The Sixth Circuit sat en banc yesterday to hear oral argument in Tyler v. Hillsdale County Sheriff’s Dep’t regarding whether or not a federal provision prohibiting the possession of a firearm by a person who has been confined to a mental institution violates the Second Amendment under Heller.  The original panel had sustained the plaintiff’s Second Amendment challenge to the federal law, something that no court of appeals had done since Heller.  We have previously reported on the case herehere, and here, flagging this case early on as a contender for eventual SCOTUS review.

Also yesterday, the Sixth Circuit granted rehearing en banc in Martinez v. USA, in which a divided panel held that Article 7 of the 1978 U.S.-Mexico extradition treaty incorporates  the Speedy Trial Clause of the Sixth Amendment and remanded the petitioner’s speedy trial habeas claim to the district court for further consideration.  Judge Clay (joined by Judge Gilman) writing for the majority, rejected the argument that the “sole relevant purpose” of the treaty was “reciprocal surrender of suspected criminals,” and stated that “[i]nterpreting Article 7 to incorporate constitutional limits on oppressive prosecutorial delay is consistent with the protective purpose of the provision and its context.”  Judge Sutton dissented, cautioning that “[a]fter today’s decision, . . . extradition fights will turn on elastic speedy-trial claims.”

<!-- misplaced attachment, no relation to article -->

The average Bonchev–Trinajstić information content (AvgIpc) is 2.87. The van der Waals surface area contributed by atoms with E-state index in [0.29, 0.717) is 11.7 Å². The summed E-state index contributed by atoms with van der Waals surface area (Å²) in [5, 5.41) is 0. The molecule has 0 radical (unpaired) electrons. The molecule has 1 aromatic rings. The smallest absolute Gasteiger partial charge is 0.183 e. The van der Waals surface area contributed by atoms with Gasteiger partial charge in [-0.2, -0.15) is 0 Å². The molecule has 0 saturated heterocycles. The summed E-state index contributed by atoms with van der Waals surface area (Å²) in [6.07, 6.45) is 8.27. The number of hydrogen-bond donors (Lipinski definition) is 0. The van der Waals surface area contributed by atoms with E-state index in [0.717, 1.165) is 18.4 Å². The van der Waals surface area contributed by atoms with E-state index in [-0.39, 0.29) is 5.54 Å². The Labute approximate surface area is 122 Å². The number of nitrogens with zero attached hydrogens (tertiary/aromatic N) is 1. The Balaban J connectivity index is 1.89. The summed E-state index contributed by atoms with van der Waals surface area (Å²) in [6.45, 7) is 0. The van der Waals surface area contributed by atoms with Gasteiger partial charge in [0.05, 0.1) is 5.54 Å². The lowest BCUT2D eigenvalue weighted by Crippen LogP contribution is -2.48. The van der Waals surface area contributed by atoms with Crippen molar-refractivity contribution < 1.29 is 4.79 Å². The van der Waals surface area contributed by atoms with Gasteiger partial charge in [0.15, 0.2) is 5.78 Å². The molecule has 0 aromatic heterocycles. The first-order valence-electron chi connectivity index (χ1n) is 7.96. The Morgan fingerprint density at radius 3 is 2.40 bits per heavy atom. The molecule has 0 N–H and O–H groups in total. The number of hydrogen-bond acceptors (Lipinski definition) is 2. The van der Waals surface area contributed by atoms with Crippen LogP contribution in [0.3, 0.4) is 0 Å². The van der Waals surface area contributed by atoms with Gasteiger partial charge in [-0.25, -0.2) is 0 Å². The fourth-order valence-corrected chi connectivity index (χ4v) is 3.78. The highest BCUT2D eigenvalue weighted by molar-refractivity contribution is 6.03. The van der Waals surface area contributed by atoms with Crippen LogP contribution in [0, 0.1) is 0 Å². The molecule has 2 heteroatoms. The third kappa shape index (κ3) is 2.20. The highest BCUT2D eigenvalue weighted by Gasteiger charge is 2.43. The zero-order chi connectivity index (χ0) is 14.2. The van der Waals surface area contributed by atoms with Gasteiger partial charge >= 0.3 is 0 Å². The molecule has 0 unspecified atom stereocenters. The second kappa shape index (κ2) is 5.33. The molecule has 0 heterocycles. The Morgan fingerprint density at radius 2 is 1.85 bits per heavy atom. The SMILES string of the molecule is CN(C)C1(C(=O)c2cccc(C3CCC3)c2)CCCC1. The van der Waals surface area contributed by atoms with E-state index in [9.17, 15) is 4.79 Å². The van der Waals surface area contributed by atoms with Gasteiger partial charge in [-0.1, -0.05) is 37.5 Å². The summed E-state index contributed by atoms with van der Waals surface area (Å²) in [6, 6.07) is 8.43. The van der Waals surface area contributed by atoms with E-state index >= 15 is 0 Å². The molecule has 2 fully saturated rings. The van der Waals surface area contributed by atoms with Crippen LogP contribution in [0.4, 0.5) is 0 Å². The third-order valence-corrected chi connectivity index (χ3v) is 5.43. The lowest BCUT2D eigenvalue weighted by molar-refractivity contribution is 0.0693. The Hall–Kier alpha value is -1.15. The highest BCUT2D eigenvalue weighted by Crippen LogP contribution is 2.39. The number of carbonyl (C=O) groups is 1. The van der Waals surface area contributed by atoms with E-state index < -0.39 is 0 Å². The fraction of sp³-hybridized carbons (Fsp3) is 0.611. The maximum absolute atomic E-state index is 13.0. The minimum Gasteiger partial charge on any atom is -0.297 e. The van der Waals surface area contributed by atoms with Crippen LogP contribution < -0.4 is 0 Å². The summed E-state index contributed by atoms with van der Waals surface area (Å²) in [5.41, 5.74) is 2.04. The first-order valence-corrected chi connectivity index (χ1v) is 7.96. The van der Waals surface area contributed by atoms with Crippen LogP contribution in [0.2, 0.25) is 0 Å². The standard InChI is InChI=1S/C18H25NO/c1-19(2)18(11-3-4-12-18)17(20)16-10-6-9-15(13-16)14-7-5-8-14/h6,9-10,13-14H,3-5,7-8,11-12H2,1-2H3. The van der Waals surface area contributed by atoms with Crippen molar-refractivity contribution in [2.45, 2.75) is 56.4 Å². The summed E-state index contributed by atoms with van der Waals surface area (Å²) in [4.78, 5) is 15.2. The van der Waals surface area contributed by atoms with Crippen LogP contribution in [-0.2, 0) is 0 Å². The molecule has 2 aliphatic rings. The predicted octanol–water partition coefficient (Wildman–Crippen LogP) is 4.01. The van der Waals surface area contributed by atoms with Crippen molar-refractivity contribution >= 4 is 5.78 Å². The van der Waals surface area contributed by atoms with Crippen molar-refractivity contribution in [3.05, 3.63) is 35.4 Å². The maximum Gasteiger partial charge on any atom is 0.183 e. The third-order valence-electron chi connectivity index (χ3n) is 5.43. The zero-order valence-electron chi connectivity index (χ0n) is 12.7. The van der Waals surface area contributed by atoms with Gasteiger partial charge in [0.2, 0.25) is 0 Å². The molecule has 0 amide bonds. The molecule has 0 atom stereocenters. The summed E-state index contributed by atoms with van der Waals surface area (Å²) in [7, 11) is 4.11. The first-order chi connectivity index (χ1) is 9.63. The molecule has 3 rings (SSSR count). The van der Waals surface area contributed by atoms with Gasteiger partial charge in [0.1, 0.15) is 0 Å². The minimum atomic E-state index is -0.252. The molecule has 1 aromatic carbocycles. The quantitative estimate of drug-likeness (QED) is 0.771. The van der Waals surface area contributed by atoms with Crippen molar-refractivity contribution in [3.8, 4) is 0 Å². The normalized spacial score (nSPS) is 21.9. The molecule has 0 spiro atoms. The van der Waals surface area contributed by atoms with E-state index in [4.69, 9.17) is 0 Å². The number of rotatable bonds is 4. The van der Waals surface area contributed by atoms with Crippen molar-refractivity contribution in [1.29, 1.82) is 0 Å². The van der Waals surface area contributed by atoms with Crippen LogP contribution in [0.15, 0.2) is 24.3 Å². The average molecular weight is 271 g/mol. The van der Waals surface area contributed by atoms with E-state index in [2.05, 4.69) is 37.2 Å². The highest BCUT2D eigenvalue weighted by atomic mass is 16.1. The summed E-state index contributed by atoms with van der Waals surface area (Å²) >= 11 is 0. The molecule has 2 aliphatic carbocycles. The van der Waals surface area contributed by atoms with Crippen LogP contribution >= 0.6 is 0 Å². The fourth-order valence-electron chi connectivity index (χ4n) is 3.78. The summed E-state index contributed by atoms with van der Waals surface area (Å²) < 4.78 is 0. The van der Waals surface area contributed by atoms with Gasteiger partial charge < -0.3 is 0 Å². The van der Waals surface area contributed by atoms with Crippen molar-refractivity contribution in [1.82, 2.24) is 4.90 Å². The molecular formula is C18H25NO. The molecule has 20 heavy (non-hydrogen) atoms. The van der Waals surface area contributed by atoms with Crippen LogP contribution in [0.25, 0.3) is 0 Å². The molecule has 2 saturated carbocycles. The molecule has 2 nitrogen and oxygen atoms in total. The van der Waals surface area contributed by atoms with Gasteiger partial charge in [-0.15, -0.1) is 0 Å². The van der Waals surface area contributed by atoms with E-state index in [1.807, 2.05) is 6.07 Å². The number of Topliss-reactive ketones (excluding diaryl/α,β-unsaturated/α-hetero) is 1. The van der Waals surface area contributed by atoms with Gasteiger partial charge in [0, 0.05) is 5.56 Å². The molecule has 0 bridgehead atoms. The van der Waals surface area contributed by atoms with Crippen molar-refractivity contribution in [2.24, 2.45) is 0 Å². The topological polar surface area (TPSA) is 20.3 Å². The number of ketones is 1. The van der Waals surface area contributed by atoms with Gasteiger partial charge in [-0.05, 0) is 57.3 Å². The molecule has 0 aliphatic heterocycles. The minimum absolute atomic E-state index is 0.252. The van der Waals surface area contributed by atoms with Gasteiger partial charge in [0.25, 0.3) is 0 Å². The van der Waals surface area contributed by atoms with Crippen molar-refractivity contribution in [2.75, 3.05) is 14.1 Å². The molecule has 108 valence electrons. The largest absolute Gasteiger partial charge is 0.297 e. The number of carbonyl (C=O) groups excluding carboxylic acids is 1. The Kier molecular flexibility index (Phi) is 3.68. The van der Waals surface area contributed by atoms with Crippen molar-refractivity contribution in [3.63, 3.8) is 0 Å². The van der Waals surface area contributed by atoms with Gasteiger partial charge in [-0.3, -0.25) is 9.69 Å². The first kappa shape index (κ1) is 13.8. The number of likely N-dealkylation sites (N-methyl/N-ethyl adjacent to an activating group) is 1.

With so many Sixth Circuit judges in town, it was the perfect opportunity for a reception celebrating Chief Judge R. Guy Cole, Jr., as the first African-American Chief Judge of the Sixth Circuit.  The event was a collaboration between the Black Lawyers Association of Cincinnati, as well as the Federal Bar Association and the BLAC-CBA Roundtable of the Cincinnati Bar Association.  Among the many speakers honoring Chief Judge Cole were former Sixth Circuit Judge Nathaniel Jones, whom Judge Cole was appointed to replace, and the previous Chief Judge Alice Batchelder, who remains on the court.